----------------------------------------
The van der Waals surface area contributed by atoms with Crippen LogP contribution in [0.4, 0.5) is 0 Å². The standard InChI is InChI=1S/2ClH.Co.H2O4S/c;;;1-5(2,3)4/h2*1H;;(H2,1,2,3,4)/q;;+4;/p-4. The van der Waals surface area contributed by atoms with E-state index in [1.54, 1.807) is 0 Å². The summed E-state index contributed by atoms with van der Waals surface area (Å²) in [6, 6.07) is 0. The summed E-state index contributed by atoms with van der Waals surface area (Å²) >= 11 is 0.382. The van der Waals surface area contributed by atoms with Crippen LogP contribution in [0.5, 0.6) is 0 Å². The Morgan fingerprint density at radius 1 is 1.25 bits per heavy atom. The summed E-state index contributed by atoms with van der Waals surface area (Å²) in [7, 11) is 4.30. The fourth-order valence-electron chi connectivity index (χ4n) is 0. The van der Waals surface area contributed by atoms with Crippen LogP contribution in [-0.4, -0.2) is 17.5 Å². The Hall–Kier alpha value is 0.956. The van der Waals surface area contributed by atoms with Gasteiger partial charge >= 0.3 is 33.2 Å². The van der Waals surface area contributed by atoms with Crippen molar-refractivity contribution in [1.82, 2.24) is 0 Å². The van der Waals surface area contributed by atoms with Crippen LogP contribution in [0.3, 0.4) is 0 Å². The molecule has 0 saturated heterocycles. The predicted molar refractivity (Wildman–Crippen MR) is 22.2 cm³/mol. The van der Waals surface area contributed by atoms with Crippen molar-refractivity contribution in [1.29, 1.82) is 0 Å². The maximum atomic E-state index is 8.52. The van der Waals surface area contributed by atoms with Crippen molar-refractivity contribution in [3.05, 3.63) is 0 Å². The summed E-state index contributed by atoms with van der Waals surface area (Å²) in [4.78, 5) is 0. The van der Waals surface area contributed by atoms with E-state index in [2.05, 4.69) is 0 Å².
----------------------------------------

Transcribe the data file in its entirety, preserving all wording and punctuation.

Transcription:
The van der Waals surface area contributed by atoms with Crippen LogP contribution in [0.4, 0.5) is 0 Å². The standard InChI is InChI=1S/2ClH.Co.H2O4S/c;;;1-5(2,3)4/h2*1H;;(H2,1,2,3,4)/q;;+4;/p-4. The van der Waals surface area contributed by atoms with E-state index in [1.54, 1.807) is 0 Å². The summed E-state index contributed by atoms with van der Waals surface area (Å²) in [6, 6.07) is 0. The summed E-state index contributed by atoms with van der Waals surface area (Å²) >= 11 is 0.382. The van der Waals surface area contributed by atoms with Crippen LogP contribution in [0.5, 0.6) is 0 Å². The Morgan fingerprint density at radius 1 is 1.25 bits per heavy atom. The summed E-state index contributed by atoms with van der Waals surface area (Å²) in [7, 11) is 4.30. The fourth-order valence-electron chi connectivity index (χ4n) is 0. The van der Waals surface area contributed by atoms with Crippen LogP contribution in [-0.4, -0.2) is 17.5 Å². The Hall–Kier alpha value is 0.956. The van der Waals surface area contributed by atoms with Gasteiger partial charge >= 0.3 is 33.2 Å². The van der Waals surface area contributed by atoms with Crippen molar-refractivity contribution in [1.82, 2.24) is 0 Å². The van der Waals surface area contributed by atoms with Crippen LogP contribution in [0.3, 0.4) is 0 Å². The molecule has 0 saturated heterocycles. The predicted molar refractivity (Wildman–Crippen MR) is 22.2 cm³/mol. The van der Waals surface area contributed by atoms with Crippen molar-refractivity contribution in [1.29, 1.82) is 0 Å². The maximum atomic E-state index is 8.52. The van der Waals surface area contributed by atoms with Crippen molar-refractivity contribution in [3.05, 3.63) is 0 Å². The summed E-state index contributed by atoms with van der Waals surface area (Å²) in [4.78, 5) is 0. The van der Waals surface area contributed by atoms with E-state index in [2.05, 4.69) is 0 Å².